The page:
In my earliest days as a beginning theologian, I understood well my conservative upbringing. I knew intimately the points and counterpoints of some pretty intense theological debates.
I was well versed in the different papers and publications put out by the differing and dueling editor-bishops. I knew what schools held to what doctrinal positions. I understood what would happen if I aligned myself to this camp or another.
There were theological giants walking among us and I was quite eager to hear everything they said.
For years I thrived in that atmosphere. I was a living sponge soaking up those doctrinal differences and arguments—reveling in my knowledge, honing my own ability to dissect, discourse, and write.
A large portion of my life involved doctrine, doctrinal analysis, debates, discussions, and like the proverb says, iron sharpening iron.
The little dictionary capability that resides within my word processor defines lockstep like this:
- a way of marching with each person as close as possible to the one in front.
- close adherence to and emulation of another’s actions.
Yes, I was good at maintaining the right positions and attitudes—I could march and fit in—and I did.
I did at least until a pesky thing called ministry got in the way.
Ministry or the art of ministering into the lives of others was where I found myself more times than not. I could only retreat into my study and the scholarship of which I love for so long before real life had to be challenged.
Ministry meant interacting in the messy lives of others—and confronting my own messiness in the process.
Along the way, a funny thing happened (here’s where I probably lose the next preaching job or opportunity). As I became intimately involved with the lives of hurting broken people—as I came alongside them with the brokenness and hurt of my own life, I found it harder and harder to maintain some of my positions.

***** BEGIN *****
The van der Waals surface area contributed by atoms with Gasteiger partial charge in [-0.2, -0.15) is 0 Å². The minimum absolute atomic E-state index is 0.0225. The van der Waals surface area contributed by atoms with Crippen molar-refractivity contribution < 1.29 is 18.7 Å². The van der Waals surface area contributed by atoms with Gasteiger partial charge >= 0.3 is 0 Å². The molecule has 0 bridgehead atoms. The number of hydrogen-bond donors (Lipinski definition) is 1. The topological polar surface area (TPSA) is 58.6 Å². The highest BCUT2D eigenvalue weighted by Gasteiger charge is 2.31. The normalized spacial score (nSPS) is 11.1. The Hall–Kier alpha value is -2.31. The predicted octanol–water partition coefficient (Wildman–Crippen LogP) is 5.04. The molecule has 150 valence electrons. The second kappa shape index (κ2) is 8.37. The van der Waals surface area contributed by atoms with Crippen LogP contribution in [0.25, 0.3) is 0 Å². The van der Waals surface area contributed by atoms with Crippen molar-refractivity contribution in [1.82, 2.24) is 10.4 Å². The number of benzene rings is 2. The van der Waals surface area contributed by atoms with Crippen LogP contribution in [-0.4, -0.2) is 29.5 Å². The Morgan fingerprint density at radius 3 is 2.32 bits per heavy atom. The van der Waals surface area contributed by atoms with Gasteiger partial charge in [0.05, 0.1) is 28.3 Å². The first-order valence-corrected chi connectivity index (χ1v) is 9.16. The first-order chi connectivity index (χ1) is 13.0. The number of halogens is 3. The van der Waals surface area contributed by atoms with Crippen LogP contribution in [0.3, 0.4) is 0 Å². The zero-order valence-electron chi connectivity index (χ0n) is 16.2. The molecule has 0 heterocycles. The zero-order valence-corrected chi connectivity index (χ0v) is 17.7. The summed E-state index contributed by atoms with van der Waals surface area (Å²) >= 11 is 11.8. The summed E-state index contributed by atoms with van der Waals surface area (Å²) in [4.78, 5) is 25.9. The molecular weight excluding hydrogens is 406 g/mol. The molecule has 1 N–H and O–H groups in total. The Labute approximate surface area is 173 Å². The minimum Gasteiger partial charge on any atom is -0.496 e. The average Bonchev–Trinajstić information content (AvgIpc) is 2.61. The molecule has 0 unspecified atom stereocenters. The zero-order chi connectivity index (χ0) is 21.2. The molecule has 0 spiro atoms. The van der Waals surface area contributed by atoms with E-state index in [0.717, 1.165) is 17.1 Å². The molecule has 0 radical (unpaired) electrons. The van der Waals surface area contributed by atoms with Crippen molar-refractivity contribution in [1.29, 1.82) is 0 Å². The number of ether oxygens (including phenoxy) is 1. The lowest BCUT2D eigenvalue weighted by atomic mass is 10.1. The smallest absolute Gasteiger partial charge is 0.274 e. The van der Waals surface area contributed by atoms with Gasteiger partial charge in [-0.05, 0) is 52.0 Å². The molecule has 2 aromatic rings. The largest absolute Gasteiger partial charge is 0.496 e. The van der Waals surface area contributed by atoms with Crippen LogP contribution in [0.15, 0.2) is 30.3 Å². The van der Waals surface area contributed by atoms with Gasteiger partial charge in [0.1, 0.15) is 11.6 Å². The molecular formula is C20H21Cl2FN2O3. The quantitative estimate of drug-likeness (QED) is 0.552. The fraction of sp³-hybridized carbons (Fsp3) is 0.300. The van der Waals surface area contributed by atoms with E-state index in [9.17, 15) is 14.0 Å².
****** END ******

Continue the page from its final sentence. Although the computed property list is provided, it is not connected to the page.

Sometimes it was because my positions didn’t hold water in the practicality of living out my faith—at other times, I realized that in the grip of pain and struggle, I couldn’t often afford the luxury of smug self-assurance.
At this point in my life, I have apparently lost the ability to march in lockstep. Or maybe you might consider me a round peg in a square hole.
And it’s not that I am advocating for you to rethink your arguments or positions. I am not all that worried about knowing whose theology is more accurate, yours or mine.
But here’s the rub: things that were once so important have lost their impetus.
I have come to believe that in the context of theology—and in the context of how we live our lives, a lot of doctrine and theology—bad, misguided, or completely correct—is overshadowed by the two greatest commands: Love God & Love Others.
I desperately want to have a ministry again one day. But in the trauma and heartache of my life, I have come to realize that nothing matters more than how I love God by loving others.
Living out that ideology might just be the biggest and best ministry any of us can have.
Yes, I am not sure where I fit into the theological world today… and yes, I respect your beliefs and opinions. But…
I choose to remember the words of Peter in 1 Peter 4:8, Above all, love each other deeply, because love covers over a multitude of sins.
Les Ferguson, Jr.